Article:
But what a misery to see him. He is far worse than Gulam Ali! Gulam Ali at least seems to be a conductor on a bus, but Mehdi Hasan is not even worthy to be conductor. While Gulam Ali does not fit with what he is singing, Mehdi Hasan is exactly contradicting what he is singing. Strange that the two persons I have seen on the screen, I have not met. This has been my general practice my whole life in India. I have read poets, heard poets on the radio, but I have not met them because my early experiences of meeting poets were just shipwrecked.
Maitreyaji is sitting there – he knows one great Indian poet, Ramdhari Singh Dinkar. They belong to the same place, Patna, and they were both friends. He has written some high-flying songs. He has contributed much to Indian poetry. He was known as the great poet, mahakavi; not just kavi, a poet, but the great poet. He was the only man known as the great poet.
He used to come to see me, unfortunately. He loved me, I loved him, but I could not like him. Love is spiritual, you can love anybody, but liking is far more difficult. Whenever he came he would talk of such stupid things that I told him, “Dinkar, one expects something poetic from you.”
He said, “But I am not a poet twenty-four hours a day.”
I said, “That’s right! But come to me when you are! – otherwise don’t come, because my acquaintance is with the poet Dinkar, not with you.” Whenever he came, he would talk about politics – he was a nominated member of parliament – or he would talk about his sickness continually; he was making me sick! I told him, “Stop talking about your sicknesses, because people come to me to ask something of value, and you come to describe your sicknesses.”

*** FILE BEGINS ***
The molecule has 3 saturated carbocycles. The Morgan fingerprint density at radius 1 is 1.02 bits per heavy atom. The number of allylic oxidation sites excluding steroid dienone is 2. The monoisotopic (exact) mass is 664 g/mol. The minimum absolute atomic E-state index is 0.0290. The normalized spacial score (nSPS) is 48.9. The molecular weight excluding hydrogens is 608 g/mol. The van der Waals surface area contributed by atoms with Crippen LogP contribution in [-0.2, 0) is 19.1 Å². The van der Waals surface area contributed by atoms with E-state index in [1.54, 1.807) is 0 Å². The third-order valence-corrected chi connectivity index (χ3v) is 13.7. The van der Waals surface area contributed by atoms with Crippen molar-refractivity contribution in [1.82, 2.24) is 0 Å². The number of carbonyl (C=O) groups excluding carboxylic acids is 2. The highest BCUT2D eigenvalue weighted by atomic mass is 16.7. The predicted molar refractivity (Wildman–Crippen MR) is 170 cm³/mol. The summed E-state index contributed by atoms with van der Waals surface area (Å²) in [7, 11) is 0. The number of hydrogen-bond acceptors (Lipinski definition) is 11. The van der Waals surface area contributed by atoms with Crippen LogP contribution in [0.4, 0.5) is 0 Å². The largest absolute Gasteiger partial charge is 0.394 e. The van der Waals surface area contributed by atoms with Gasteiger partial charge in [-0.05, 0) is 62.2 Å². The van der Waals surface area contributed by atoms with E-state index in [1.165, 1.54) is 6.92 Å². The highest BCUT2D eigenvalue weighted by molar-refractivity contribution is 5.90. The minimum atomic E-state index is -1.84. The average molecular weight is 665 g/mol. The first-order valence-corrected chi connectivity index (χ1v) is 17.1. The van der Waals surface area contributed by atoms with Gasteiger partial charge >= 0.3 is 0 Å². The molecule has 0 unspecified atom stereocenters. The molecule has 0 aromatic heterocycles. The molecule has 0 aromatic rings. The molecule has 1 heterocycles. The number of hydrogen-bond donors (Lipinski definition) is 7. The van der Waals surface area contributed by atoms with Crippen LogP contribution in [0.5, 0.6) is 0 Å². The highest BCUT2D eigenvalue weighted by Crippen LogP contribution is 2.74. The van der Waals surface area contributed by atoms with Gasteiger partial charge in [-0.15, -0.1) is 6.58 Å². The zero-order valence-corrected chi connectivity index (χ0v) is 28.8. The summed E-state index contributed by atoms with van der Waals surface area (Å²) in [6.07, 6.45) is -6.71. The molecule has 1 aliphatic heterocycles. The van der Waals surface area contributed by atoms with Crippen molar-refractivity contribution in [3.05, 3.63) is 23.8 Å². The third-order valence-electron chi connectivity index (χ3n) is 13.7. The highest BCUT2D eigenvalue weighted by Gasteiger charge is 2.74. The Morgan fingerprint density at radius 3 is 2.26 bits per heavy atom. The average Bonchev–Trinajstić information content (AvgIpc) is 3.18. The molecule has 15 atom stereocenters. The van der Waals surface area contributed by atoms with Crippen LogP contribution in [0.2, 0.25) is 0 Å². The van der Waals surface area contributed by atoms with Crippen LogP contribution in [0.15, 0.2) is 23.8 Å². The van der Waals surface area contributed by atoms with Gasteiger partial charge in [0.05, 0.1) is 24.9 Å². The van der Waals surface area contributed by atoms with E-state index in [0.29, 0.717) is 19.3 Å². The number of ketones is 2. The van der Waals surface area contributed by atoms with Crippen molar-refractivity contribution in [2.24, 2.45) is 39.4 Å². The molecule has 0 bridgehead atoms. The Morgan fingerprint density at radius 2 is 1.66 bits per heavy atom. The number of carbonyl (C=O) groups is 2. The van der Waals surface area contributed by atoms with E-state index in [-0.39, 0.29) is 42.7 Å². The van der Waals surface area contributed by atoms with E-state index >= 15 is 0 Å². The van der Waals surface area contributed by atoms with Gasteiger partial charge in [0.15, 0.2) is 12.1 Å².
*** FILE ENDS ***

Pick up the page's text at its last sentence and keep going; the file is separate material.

But if I prohibited him from talking politics, he would talk of sicknesses. If I prohibited him from talking of sicknesses, then he would talk about his sons: “They are destroying my life. Nobody listens to me. I am going to send them to you.”
I told him, “You are too much. And you are spoiling my joy for when your book comes out: I cannot read it without remembering you. In between the lines you are standing there talking about your diabetes, your politics….”
He would talk about diabetes, and he would ask for sweets! “these,” he would say, “I cannot leave.” He died because he continued to eat things that the doctors were prohibiting. And he knew it; he would tell me everything that the doctors had prohibited and ask me, “Osho, can you tell me some way that I can manage to eat all these things and still the diabetes…?” Maitreyaji knew him perfectly well.
In Jabalpur there was one famous poetess, Shubhadra Kumari Chauhan. I had read her poetry from my very childhood; her songs had become so popular because of the freedom struggle – she was continuously fighting for freedom and revolution – that even small children were reciting them. Before I was able to read, even then I knew a few of her songs. When I went to the university I discovered that she had also moved to Jabalpur. That was not her original place; her original place happened to be near my village. That I discovered later on, that she was from just twenty miles away from my village and that she had moved to Jabalpur just two years before I moved there.